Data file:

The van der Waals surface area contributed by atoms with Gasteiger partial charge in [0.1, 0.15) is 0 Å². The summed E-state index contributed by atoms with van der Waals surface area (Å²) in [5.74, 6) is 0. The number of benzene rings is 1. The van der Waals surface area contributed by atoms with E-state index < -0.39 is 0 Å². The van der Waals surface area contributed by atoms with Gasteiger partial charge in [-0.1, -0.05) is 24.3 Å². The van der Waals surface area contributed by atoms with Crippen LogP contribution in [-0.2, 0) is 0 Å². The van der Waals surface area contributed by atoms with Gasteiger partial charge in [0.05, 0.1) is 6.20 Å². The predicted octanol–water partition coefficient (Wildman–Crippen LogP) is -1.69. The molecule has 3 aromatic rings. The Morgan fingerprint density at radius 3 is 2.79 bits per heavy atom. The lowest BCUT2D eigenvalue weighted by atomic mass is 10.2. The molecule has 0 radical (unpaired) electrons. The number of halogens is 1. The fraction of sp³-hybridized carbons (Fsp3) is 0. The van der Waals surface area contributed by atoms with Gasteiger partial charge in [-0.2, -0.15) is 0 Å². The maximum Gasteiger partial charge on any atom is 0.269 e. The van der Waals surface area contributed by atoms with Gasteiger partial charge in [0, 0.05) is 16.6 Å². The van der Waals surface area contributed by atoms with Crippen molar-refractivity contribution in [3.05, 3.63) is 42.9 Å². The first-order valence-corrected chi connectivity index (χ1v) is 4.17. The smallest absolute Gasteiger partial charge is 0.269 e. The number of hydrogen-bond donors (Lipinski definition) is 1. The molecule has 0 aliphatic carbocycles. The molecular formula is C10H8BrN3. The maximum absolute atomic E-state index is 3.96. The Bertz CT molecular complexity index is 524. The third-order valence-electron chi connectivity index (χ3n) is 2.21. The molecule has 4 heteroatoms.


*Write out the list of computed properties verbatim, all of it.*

The van der Waals surface area contributed by atoms with Gasteiger partial charge in [0.1, 0.15) is 0 Å². The summed E-state index contributed by atoms with van der Waals surface area (Å²) in [5.74, 6) is 0. The number of benzene rings is 1. The van der Waals surface area contributed by atoms with E-state index < -0.39 is 0 Å². The van der Waals surface area contributed by atoms with Gasteiger partial charge in [-0.1, -0.05) is 24.3 Å². The van der Waals surface area contributed by atoms with Crippen LogP contribution in [-0.2, 0) is 0 Å². The van der Waals surface area contributed by atoms with Gasteiger partial charge in [0.05, 0.1) is 6.20 Å². The predicted octanol–water partition coefficient (Wildman–Crippen LogP) is -1.69. The molecule has 3 aromatic rings. The Morgan fingerprint density at radius 3 is 2.79 bits per heavy atom. The lowest BCUT2D eigenvalue weighted by atomic mass is 10.2. The molecule has 0 radical (unpaired) electrons. The number of halogens is 1. The fraction of sp³-hybridized carbons (Fsp3) is 0. The van der Waals surface area contributed by atoms with Gasteiger partial charge in [-0.2, -0.15) is 0 Å². The maximum Gasteiger partial charge on any atom is 0.269 e. The van der Waals surface area contributed by atoms with Gasteiger partial charge in [0, 0.05) is 16.6 Å². The van der Waals surface area contributed by atoms with Crippen molar-refractivity contribution in [3.05, 3.63) is 42.9 Å². The first-order valence-corrected chi connectivity index (χ1v) is 4.17. The smallest absolute Gasteiger partial charge is 0.269 e. The number of hydrogen-bond donors (Lipinski definition) is 1. The molecule has 0 aliphatic carbocycles. The molecular formula is C10H8BrN3. The maximum absolute atomic E-state index is 3.96. The Bertz CT molecular complexity index is 524. The third-order valence-electron chi connectivity index (χ3n) is 2.21. The molecule has 4 heteroatoms.